1. A judgment wherein any or all demurrers to a petition are sustained with time allowed within which to amend is not subject to review by this court.
3. Whether or not the defendant's driver was guilty of negligence in signaling the plaintiff that the way was clear ahead for him to pass in his automobile was a question of fact for determination by the jury.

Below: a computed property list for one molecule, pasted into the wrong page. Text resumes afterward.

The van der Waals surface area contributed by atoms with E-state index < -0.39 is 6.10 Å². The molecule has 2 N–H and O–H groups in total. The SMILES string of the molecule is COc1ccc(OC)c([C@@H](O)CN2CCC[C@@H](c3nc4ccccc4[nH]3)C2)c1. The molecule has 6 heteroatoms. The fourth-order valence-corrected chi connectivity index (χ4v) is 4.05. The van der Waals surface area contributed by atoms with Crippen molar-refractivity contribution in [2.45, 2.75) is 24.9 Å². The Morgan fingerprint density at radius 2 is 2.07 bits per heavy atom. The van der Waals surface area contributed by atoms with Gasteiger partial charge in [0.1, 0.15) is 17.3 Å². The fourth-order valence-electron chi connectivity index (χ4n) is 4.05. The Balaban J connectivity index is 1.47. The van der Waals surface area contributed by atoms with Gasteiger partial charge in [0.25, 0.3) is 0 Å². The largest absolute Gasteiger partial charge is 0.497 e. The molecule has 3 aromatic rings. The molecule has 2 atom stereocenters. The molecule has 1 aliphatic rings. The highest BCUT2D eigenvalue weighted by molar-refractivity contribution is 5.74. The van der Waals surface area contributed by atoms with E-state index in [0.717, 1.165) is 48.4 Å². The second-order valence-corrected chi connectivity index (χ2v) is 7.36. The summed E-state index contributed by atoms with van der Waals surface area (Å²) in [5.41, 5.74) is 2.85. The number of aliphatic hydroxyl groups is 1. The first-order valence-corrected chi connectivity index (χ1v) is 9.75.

James Hoyt Arnold brought an action against The Shirley Cloak & Dress Company seeking to recover the sum of $57,580 in damages. To the original petition the defendant filed general and special demurrers. The trial court overruled the general demurrers, but sustained one of the special demurrers and allowed time within which to amend the petition. The material allegations of the petition as finally amended are substantially as follows: (3) On or about June 6, 1953, at about 1:30 a.m., the plaintiff was operating a 1953 Chevrolet in a northerly direction on U. S. Highway 41, approximately three miles north of the City of Milner, Georgia. (4) The plaintiff was the owner of the 1953 automobile. (5) Approximately 20 minutes prior to reaching the point three miles north of Milner, the plaintiff caught up to a van-type truck owned by the defendant and operated by Eugene Cox, an employee of the defendant. (6) In operating the truck at that time and place, and at all times hereinafter mentioned, Cox was acting in the scope of his employment with the defendant. (7) The plaintiff followed the defendant's truck for a period of approximately 20 minutes, traveling at a speed of approximately 45 miles per hour. (8) The roadway undulated up and down hills and due to the width of the truck the plaintiff could not clearly see around the truck. (9) At various times during the 20 minutes the plaintiff was following the defendant's truck, the plaintiff drove his car to the left of the center of the roadway in an attempt to see whether or not the road ahead was clear for him to pass the defendant's truck. (10) In each of these attempts to pass the defendant's truck, the plaintiff was unable to ascertain whether or not the way ahead was clear for him to pass the defendant's truck, and he, therefore, did not attempt to pass the truck at any of these times. (11) Approximately three miles north of Milner, the plaintiff received a signal from the defendant's driver that the way ahead was clear for him to pass. The signal was conveyed to the plaintiff by means of the flashing on and off of the left-hand blinker system on the defendant's truck which is a customary signal given by drivers of vehicles such as the one being operated by the defendant's driver to inform following traffic that the way ahead of the preceding vehicle is clear for the following vehicle to pass. It is also customary for following vehicles to rely upon such signal as the one here described. (12) Relying upon the signal, the plaintiff began to pass the defendant's truck. (13) As the plaintiff pulled into the left side of U. S. Highway 41, the defendant's driver gave a second signal that the way ahead was clear for him to pass. This second signal was a hand signal given by the defendant's driver with a waving motion of the arm and hand with the palm of the driver's hand facing toward the front of the truck which he was driving. This is also a customary signal given by preceding vehicles to inform following vehicles that the way ahead is clear to pass, and it is customary for following vehicles to rely upon such signals. (14) As the plaintiff pulled alongside the driver's cab of the defendant's truck, he first noticed that the defendant's driver was following, at a distance of approximately ten feet, a semi-trailer truck with the words, Central Motor Lines, painted thereon. (15) The plaintiff shows that at approximately the same time he noticed the Central Motor Lines trailer truck, the headlights of a south-bound car appeared and the plaintiff attempted to avoid the impending collision by pulling behind the Central Motor Lines truck and ahead of the defendant's truck. He had complete control of his automobile and could have pulled in between the two trucks if there had been room for him to do so. (17) At the same time, the plaintiff applied the brakes on his automobile in an attempt to stop the automobile. (18) Before he could stop his car or slow it sufficiently to get back behind the defendant's truck, a head-on collision with the south-bound vehicle occurred. As a result of the collision, the plaintiff suffered enumerated personal injuries. (19) The injuries are permanent in character, except some which are of a superficial nature. (20) The plaintiff is permanently disfigured in certain enumerated ways. (21) The plaintiff was hospitalized for a period of almost four months. (22) The plaintiff's earning capacity has been reduced 40 percent. (23) The plaintiff has suffered, and will continue to suffer for the remainder of his life, varying degrees of pain. (24) The plaintiff's automobile was severely damaged in the collision be-